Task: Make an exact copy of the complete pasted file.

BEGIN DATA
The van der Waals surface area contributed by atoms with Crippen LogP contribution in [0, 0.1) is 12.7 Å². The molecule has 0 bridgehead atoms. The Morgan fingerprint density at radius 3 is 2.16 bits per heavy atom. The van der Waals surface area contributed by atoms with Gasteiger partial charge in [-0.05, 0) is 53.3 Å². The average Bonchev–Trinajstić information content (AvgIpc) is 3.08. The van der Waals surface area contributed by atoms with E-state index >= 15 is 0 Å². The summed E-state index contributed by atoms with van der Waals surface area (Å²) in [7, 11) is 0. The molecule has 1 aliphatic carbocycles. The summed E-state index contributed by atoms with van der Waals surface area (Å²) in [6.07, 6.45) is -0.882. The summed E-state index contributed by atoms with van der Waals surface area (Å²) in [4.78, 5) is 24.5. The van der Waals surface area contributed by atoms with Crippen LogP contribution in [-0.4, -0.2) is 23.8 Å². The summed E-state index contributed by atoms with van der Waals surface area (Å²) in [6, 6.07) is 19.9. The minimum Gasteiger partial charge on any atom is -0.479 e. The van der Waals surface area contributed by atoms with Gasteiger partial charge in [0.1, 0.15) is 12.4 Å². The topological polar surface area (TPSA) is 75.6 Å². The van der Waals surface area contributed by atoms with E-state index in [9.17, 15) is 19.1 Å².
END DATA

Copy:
The van der Waals surface area contributed by atoms with Crippen LogP contribution in [0, 0.1) is 12.7 Å². The molecule has 0 bridgehead atoms. The Morgan fingerprint density at radius 3 is 2.16 bits per heavy atom. The van der Waals surface area contributed by atoms with Gasteiger partial charge in [-0.05, 0) is 53.3 Å². The average Bonchev–Trinajstić information content (AvgIpc) is 3.08. The van der Waals surface area contributed by atoms with E-state index >= 15 is 0 Å². The summed E-state index contributed by atoms with van der Waals surface area (Å²) in [7, 11) is 0. The molecule has 1 aliphatic carbocycles. The summed E-state index contributed by atoms with van der Waals surface area (Å²) in [6.07, 6.45) is -0.882. The summed E-state index contributed by atoms with van der Waals surface area (Å²) in [4.78, 5) is 24.5. The van der Waals surface area contributed by atoms with Crippen LogP contribution in [-0.4, -0.2) is 23.8 Å². The summed E-state index contributed by atoms with van der Waals surface area (Å²) in [6, 6.07) is 19.9. The minimum Gasteiger partial charge on any atom is -0.479 e. The van der Waals surface area contributed by atoms with Gasteiger partial charge in [0.1, 0.15) is 12.4 Å². The topological polar surface area (TPSA) is 75.6 Å². The van der Waals surface area contributed by atoms with E-state index in [9.17, 15) is 19.1 Å².